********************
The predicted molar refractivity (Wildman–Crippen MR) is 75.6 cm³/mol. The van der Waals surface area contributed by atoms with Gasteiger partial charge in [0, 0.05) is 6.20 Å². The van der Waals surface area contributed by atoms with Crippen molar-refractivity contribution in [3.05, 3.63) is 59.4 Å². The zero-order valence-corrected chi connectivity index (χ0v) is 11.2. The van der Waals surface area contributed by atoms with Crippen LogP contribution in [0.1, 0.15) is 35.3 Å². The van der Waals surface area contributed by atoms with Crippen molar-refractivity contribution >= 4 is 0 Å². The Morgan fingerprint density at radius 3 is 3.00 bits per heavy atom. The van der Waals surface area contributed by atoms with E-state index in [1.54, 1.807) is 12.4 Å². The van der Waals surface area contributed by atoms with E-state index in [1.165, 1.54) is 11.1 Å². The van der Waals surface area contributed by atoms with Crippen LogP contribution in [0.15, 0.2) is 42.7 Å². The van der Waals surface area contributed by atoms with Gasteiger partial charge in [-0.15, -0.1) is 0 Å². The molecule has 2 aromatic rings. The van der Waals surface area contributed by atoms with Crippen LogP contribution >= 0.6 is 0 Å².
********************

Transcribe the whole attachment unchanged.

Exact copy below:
The predicted molar refractivity (Wildman–Crippen MR) is 75.6 cm³/mol. The van der Waals surface area contributed by atoms with Gasteiger partial charge in [0, 0.05) is 6.20 Å². The van der Waals surface area contributed by atoms with Crippen molar-refractivity contribution in [3.05, 3.63) is 59.4 Å². The zero-order valence-corrected chi connectivity index (χ0v) is 11.2. The van der Waals surface area contributed by atoms with Crippen LogP contribution in [0.1, 0.15) is 35.3 Å². The van der Waals surface area contributed by atoms with Crippen molar-refractivity contribution >= 4 is 0 Å². The Morgan fingerprint density at radius 3 is 3.00 bits per heavy atom. The van der Waals surface area contributed by atoms with E-state index in [1.54, 1.807) is 12.4 Å². The van der Waals surface area contributed by atoms with E-state index in [1.165, 1.54) is 11.1 Å². The van der Waals surface area contributed by atoms with Crippen LogP contribution in [0.15, 0.2) is 42.7 Å². The van der Waals surface area contributed by atoms with Gasteiger partial charge in [-0.15, -0.1) is 0 Å². The molecule has 2 aromatic rings. The van der Waals surface area contributed by atoms with Crippen LogP contribution >= 0.6 is 0 Å².